The first one ended up a little on the short side. I hadn’t taken into consideration that the drape actually takes up some of the length… As much as I love that one, I’m not really able to wear it outside the house – and especially not at the fabric store where I bend over a lot:-)

I really like the grey one with the ribbing (the others I just make a casing with elastic), and will try it out wearing it with tights – I don’t know if it will work or if it will get stuck. But anyway – I’ll let you know, and it’s great for wearing when it’s really warm!

As I said – really simple to make… Do you want a tutorial Tutorial HERE :-)

 

Secondly: The 50’s skirt muslin

I’ve had this pattern in my head for some time and had made the first draft of the pattern. I hadn’t had time to work much on my own patterns this summer, so I decided to see if I could make a wearable muslin from it. The aqua twill was perfect – even though it wrinkles somewhat easily.

I’ve made some alterations to the pattern and now I’m ready to try a winter version – in a herringbone wool with a satin lining.It would also be brilliant in a fake leather, don’t you think???

 

 

Here’s Edith: (you could win fabric!)

Finally!

After months of drawing, drafting, cutting, printing, sewing, muslining, correcting, sewing and finally grading and writing (and you guys waiting), Edith is ready!

MariaDenmark402FrontPage
I was first inspired to draft and sew the Edith blouse, when I was looking through a photo album with pictures of my paternal grandmother (“Farmor” in Danish) from the mid 50s. So I named it after her.

This is one of the few pics I have at home of my grandmother Edith in the mid 50s. She's on the left with my uncle standing and my father in the stroller. It's her sister wearing a dress with a rounded lapel and collar on the right.

This is one of the few pics I have at home of my grandmother Edith in the mid 50s. She’s on the left with my uncle standing and my father in the stroller. It’s her sister wearing a dress with a rounded lapel and collar on the right.

Unlike what you see in tv series and movies, the dresses my farmor and her sisters wore were not as moviestar elegant and had much less width in the skirts. But the rounded collar and lapel details were really flattering and was just what I wanted. I didn’t intend then to make a pattern to sell, but when the people on twitter said they wanted one, I decided to give it a go.

IMG_5182

Relaxing after the photo shoot. That’s my bathroom window behind me – with shampoo bottles etc.. ahem…

And here she is, finally!

So what is she like? Why should you make your own Edith?

Well, she is an absolutely timeless blouse or shirtdress, with softly rounded collar and lapels and is very flattering to all body shapes. She gently skims the curves, and you can wear her anywhere for any occasion – with out ever getting tired of her company.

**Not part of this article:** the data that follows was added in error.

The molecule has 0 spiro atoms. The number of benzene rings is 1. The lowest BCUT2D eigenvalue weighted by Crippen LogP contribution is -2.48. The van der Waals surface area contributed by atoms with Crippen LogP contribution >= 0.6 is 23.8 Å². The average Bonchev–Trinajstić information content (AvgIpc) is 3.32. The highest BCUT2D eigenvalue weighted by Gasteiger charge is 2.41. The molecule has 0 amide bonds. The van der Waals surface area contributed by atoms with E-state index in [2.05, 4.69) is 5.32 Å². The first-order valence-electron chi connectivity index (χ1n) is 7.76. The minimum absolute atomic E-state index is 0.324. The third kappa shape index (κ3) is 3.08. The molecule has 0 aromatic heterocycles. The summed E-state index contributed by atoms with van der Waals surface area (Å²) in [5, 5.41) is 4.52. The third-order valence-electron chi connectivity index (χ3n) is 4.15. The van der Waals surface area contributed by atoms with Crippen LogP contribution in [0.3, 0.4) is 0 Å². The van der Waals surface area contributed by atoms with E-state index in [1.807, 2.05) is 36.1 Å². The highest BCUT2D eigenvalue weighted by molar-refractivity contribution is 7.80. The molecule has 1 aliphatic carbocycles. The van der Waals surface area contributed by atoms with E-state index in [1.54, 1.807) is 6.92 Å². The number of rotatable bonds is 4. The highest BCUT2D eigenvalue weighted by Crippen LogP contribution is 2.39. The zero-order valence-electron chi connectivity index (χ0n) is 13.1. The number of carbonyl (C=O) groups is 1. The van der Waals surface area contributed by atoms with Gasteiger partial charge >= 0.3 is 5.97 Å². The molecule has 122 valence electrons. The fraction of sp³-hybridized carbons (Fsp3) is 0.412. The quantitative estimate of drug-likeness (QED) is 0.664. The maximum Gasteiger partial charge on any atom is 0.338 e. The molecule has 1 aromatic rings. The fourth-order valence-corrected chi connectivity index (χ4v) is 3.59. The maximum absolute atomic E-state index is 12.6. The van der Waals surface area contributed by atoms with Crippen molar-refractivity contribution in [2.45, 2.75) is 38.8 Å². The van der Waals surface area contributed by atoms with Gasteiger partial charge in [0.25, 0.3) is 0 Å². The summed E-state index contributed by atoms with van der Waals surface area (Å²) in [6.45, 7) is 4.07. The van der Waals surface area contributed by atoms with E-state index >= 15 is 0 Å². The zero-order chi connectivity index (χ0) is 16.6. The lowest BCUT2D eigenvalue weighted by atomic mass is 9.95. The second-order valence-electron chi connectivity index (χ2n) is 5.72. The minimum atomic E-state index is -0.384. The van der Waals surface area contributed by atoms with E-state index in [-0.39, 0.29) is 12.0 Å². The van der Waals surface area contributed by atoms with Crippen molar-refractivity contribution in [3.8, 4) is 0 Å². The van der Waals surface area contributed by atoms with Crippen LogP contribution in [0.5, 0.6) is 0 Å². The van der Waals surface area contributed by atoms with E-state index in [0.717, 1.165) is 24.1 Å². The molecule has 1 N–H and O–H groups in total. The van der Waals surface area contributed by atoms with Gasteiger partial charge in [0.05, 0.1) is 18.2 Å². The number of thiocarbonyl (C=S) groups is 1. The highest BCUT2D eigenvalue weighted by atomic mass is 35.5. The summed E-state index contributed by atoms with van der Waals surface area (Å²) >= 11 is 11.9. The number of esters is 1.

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Wear the blouse with skinny jeans or trousers for work or play and the knee length dress for a night out or for shopping, depending on your fabric choice. Put on a close fitting  cardigan to match the style in the autumn and winter. For hourglass or pear body shapes: Wear a belt with the dress to emphasise your tiny waist.

So how can you get this lovely pattern? As always, it’s available on MariaDenmark | ShopONION.com, on Craftsy.com and on Patternreview.com.

EdithBlouse
Oh, and I promised that you can win fabric!

That’s right! If you like the blouse I’m wearing at the picture above, you can win enough of the exact same fabric (95 cm of red polka dot cotton poplin) to make your own + some extras!

IMG_5225

Here’s how: Talk about this pattern and/or share this blog post link (you can use the buttons at the end of this post) on Twitter, Facebook or on your blog and leave a comment telling me you did so before midnight CET August 10th 2013, and I’ll draw a winner randomly next Sunday..

WoW! It’s June allready! – More Me-Mades

Important notice for anyone who already got the Birgitte Basic Tee: Go download it again! I made a new and prettier better version of the pattern sheet (and so much easier to assemble!) and also updated the instructions.

Well, times flies when you’re having fun – as they say. And I AM having fun. Rambling ahead…

I’m very busy at the moment with translating gigs, drafting for others (getting paid to do so)  and teaching a great big bunch of T-shirt Workshops at night. Not that much time left for my own patterns – not to mention sewing or blogging about it.. (and then of course, there are still days in the fabric store…)

IMG_2048BSuperCat

{And then the cat needed surgery – and I did sew: I sewed her a shirt/cape to keep her from biting the stitches – I present: Super Cat}

But I AM having fun! I get to make money talking, writing and drawing about sewing. And that is exactly what I quit my school teaching job for!

13may2013